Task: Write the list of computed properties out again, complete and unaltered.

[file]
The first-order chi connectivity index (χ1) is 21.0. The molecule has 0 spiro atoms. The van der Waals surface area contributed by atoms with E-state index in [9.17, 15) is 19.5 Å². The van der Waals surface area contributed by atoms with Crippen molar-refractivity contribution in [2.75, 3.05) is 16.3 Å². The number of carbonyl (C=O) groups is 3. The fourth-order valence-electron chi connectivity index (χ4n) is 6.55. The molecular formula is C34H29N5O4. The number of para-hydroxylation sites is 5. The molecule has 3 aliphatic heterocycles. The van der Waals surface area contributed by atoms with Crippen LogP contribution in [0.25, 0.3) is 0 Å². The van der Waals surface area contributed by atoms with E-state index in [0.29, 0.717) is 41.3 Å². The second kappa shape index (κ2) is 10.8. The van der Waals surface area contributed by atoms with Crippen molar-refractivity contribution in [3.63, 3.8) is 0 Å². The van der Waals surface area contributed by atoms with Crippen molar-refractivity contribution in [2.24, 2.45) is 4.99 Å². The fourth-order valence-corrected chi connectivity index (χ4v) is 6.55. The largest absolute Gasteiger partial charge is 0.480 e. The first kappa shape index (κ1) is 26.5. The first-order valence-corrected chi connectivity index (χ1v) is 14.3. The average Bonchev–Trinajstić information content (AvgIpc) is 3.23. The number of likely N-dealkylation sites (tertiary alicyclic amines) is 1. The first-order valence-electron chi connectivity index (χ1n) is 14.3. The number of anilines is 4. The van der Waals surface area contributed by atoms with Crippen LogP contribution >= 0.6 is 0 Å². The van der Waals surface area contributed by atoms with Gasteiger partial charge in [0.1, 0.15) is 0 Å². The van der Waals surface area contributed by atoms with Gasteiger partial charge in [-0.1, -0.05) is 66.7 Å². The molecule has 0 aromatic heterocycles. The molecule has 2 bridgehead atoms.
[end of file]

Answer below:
The first-order chi connectivity index (χ1) is 21.0. The molecule has 0 spiro atoms. The van der Waals surface area contributed by atoms with E-state index in [9.17, 15) is 19.5 Å². The van der Waals surface area contributed by atoms with Crippen molar-refractivity contribution in [2.75, 3.05) is 16.3 Å². The number of carbonyl (C=O) groups is 3. The fourth-order valence-electron chi connectivity index (χ4n) is 6.55. The molecular formula is C34H29N5O4. The number of para-hydroxylation sites is 5. The molecule has 3 aliphatic heterocycles. The van der Waals surface area contributed by atoms with Crippen LogP contribution in [0.25, 0.3) is 0 Å². The van der Waals surface area contributed by atoms with E-state index in [0.29, 0.717) is 41.3 Å². The second kappa shape index (κ2) is 10.8. The van der Waals surface area contributed by atoms with Crippen molar-refractivity contribution in [3.63, 3.8) is 0 Å². The van der Waals surface area contributed by atoms with Crippen molar-refractivity contribution in [2.24, 2.45) is 4.99 Å². The fourth-order valence-corrected chi connectivity index (χ4v) is 6.55. The largest absolute Gasteiger partial charge is 0.480 e. The first kappa shape index (κ1) is 26.5. The first-order valence-corrected chi connectivity index (χ1v) is 14.3. The average Bonchev–Trinajstić information content (AvgIpc) is 3.23. The number of likely N-dealkylation sites (tertiary alicyclic amines) is 1. The first-order valence-electron chi connectivity index (χ1n) is 14.3. The number of anilines is 4. The van der Waals surface area contributed by atoms with Crippen LogP contribution >= 0.6 is 0 Å². The van der Waals surface area contributed by atoms with Gasteiger partial charge in [0.1, 0.15) is 0 Å². The van der Waals surface area contributed by atoms with Gasteiger partial charge in [-0.1, -0.05) is 66.7 Å². The molecule has 0 aromatic heterocycles. The molecule has 2 bridgehead atoms.